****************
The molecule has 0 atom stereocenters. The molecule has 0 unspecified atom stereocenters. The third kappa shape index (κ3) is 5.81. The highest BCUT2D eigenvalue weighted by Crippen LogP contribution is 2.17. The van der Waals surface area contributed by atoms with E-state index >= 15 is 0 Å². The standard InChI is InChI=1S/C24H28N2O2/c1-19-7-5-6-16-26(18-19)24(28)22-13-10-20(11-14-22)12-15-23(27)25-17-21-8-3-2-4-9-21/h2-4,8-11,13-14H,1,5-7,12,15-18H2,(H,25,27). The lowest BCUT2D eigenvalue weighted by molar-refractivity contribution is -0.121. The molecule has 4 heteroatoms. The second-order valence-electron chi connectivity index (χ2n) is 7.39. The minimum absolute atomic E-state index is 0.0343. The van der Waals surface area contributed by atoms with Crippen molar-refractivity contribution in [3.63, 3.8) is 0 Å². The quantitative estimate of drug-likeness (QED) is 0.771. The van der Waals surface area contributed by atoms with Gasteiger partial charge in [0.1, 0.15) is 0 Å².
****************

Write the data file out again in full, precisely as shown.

The molecule has 0 atom stereocenters. The molecule has 0 unspecified atom stereocenters. The third kappa shape index (κ3) is 5.81. The highest BCUT2D eigenvalue weighted by Crippen LogP contribution is 2.17. The van der Waals surface area contributed by atoms with E-state index >= 15 is 0 Å². The standard InChI is InChI=1S/C24H28N2O2/c1-19-7-5-6-16-26(18-19)24(28)22-13-10-20(11-14-22)12-15-23(27)25-17-21-8-3-2-4-9-21/h2-4,8-11,13-14H,1,5-7,12,15-18H2,(H,25,27). The lowest BCUT2D eigenvalue weighted by molar-refractivity contribution is -0.121. The molecule has 4 heteroatoms. The second-order valence-electron chi connectivity index (χ2n) is 7.39. The minimum absolute atomic E-state index is 0.0343. The van der Waals surface area contributed by atoms with Crippen molar-refractivity contribution in [3.63, 3.8) is 0 Å². The quantitative estimate of drug-likeness (QED) is 0.771. The van der Waals surface area contributed by atoms with Gasteiger partial charge in [0.1, 0.15) is 0 Å².